Protests come two weeks after court allowed government to block messaging app for failing to hand over encryption keys.
Thousands of people have gathered on the streets of the Russian capital to protest against the government’s blocking of the encrypted messaging app Telegram.
The protesters on Monday carried placards with messages like “We do not want television, we want Telegram” and “Things are so bad even the introverts have come out”.
In central #Moscow, #Russia, up to 7,000 residents joined a peaceful #protest against the #internet regulator @roscomnadzor blocking multiple website while attempting to block @telegram messenger: https://t.co/f0JFADje5h pic.twitter.com/GaYazj1RkR
“Things are so bad that even introverts are here” #moscow demo against blocking @telegram
Een bericht gedeeld door Neil MacFarquhar (@nytmacfarquhar) op30 Apr 2018 om 3:49 (PDT)
One of banners at “free internet” rally in Moscow https://t.co/enZwMGo6eZ pic.twitter.com/v7IDOJ86Px via @everyvoteutake #Russia
“We can not cancel the progress” #telegram #Russia Sakharova street in Moscow pic.twitter.com/0GybFhhYk6
Telegram, founded by Pavel Durov, is one of the most popular messaging apps in Russia.
The demonstration in Moscow took place exactly two weeks after a court announced that the Russian government was allowed to block Telegram because it did not want to hand over encryption keys to security services, potentially allowing them to read all messages sent using the app.
Communications censor Roskomnadzor attempted to block Telegram regardless, blocking millions of IP addresses and inadvertently affecting various other companies.
It was not able to completely block the app, however.
The campaign has not only has failed to fully block Telegram, but it has made it more popular.
In fact, the backlash against the censor and acts of defiance by Telegram users have already made some in Russia talk of an “internet civil war”.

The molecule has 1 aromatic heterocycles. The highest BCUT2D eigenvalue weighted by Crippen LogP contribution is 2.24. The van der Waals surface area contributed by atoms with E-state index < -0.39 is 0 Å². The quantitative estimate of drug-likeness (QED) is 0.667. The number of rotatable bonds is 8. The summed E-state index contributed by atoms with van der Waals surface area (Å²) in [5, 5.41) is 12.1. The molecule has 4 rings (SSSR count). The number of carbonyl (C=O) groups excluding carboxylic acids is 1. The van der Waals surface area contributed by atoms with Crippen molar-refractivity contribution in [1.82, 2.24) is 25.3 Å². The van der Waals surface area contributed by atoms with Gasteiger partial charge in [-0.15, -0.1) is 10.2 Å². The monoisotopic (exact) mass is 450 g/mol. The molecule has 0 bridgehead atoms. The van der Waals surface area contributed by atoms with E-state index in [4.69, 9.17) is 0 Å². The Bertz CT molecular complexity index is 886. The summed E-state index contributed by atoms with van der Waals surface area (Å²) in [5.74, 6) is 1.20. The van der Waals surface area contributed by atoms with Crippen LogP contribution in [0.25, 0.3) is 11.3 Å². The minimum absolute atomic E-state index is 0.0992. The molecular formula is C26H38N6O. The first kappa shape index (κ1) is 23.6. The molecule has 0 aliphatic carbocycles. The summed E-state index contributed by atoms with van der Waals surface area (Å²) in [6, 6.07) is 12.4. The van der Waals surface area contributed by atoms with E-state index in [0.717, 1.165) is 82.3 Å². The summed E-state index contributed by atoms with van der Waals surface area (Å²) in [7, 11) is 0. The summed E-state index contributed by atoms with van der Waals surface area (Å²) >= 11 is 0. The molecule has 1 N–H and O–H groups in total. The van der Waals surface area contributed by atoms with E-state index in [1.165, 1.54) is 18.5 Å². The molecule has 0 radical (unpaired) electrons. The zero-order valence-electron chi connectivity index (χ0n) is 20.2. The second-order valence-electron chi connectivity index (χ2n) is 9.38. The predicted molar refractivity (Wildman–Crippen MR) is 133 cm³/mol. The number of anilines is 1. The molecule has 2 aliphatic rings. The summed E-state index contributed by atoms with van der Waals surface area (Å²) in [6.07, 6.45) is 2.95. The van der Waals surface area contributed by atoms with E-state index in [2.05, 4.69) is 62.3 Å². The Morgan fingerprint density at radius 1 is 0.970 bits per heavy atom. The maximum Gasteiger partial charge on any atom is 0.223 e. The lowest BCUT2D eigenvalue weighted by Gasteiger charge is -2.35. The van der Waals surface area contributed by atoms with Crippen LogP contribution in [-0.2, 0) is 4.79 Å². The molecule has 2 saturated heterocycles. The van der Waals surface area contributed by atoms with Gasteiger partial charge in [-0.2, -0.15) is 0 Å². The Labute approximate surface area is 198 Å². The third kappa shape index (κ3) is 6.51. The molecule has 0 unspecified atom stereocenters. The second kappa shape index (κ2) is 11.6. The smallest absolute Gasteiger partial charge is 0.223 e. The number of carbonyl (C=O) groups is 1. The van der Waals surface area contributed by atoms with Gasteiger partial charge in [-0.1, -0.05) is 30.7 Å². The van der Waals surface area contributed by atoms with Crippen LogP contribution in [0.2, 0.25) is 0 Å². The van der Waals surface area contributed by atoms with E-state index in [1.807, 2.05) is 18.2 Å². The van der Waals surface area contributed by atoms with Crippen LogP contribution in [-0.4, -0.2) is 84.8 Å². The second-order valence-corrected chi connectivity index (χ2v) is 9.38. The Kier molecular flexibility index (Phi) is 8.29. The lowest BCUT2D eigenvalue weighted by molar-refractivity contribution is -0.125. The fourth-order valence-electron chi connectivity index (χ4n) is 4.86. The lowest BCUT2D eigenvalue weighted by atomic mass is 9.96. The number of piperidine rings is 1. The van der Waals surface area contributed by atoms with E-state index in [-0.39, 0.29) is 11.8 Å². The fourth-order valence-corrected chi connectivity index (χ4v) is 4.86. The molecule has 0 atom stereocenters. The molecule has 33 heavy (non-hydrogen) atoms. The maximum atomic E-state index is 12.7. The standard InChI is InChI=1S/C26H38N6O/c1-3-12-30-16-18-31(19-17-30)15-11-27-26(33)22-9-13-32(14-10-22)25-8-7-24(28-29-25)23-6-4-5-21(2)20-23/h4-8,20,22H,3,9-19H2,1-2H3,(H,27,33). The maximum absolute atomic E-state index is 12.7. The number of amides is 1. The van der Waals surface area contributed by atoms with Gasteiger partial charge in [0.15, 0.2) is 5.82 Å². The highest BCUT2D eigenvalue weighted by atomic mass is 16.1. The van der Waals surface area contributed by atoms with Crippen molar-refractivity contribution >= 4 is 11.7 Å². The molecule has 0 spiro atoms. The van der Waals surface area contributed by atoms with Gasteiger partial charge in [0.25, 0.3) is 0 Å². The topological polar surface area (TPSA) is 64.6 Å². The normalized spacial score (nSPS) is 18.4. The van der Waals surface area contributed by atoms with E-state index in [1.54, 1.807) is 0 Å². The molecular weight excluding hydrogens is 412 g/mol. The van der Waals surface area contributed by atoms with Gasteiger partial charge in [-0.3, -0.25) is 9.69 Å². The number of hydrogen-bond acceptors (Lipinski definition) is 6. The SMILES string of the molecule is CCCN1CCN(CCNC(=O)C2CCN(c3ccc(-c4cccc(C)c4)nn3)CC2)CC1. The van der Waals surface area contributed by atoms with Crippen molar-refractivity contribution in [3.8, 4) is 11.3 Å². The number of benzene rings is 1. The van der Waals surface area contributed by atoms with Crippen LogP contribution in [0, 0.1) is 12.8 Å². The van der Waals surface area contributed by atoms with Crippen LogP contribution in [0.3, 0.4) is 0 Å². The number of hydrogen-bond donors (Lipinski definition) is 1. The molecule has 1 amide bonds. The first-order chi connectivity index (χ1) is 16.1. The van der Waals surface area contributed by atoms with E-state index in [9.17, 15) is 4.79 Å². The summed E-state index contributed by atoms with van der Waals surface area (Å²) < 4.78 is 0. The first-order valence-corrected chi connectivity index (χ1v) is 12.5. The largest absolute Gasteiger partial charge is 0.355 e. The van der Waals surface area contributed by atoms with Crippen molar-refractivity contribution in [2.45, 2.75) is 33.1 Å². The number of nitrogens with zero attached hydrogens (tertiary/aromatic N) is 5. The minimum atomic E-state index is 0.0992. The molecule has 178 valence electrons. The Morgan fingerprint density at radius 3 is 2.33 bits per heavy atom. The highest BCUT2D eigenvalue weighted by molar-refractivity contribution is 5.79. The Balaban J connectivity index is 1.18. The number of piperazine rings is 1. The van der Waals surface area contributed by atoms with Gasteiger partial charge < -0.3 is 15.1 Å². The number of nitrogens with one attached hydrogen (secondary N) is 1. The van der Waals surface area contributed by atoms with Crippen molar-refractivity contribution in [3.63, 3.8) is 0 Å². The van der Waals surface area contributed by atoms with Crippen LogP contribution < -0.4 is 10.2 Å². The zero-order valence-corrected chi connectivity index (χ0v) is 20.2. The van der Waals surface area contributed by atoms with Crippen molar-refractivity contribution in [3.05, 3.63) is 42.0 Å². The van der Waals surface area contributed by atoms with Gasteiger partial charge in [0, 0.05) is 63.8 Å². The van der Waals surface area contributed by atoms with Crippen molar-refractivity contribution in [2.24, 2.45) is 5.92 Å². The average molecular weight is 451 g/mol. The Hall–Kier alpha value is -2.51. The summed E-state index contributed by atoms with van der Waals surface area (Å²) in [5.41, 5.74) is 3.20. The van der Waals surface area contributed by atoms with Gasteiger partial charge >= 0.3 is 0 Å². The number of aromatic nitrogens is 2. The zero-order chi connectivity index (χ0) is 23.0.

Monday’s protest in Moscow was attended by Alexei Navalny, a prominent opposition leader, who called for his supporters to join him.
“I’m going to the rally to protect the internet. And I hope you are coming too,” Navalny said on Twitter.
Social-media networks like Telegram, Twitter and YouTube were used extensively by Navalny to gain popularity in the run-up to the 2018 elections, in which he was not allowed to run.
Now chants of “Down with the czar!” are resounding across Andrei Sakharov Prospekt in central Moscow. pic.twitter.com/D5GCZ127p0
The restrictions on Telegram have led to an increase in the use of Virtual Private Network (VPN) services, which allow Telegram users to continue using the app.
According to Google data, the searches for “Virtual Private Network” and “VPN” saw a steep increase in April.
It is not the first time that Roskomnadzor, which was established as a separate agency 10 years ago, has blocked messenger apps.
In May 2017, the censor included the apps BlackBerry Messenger, imo, Line and Vchat on its list of banned websites after they refused to comply with provisions of the “organisations of information dissemination” law.
Telegram was recently also blocked in Iran by the government which said encrypted messages pose a “risk to national security”.
The app was used extensively during the 2017 anti-government protests.
A government-backed replacement for Telegram has since been released in Iran.
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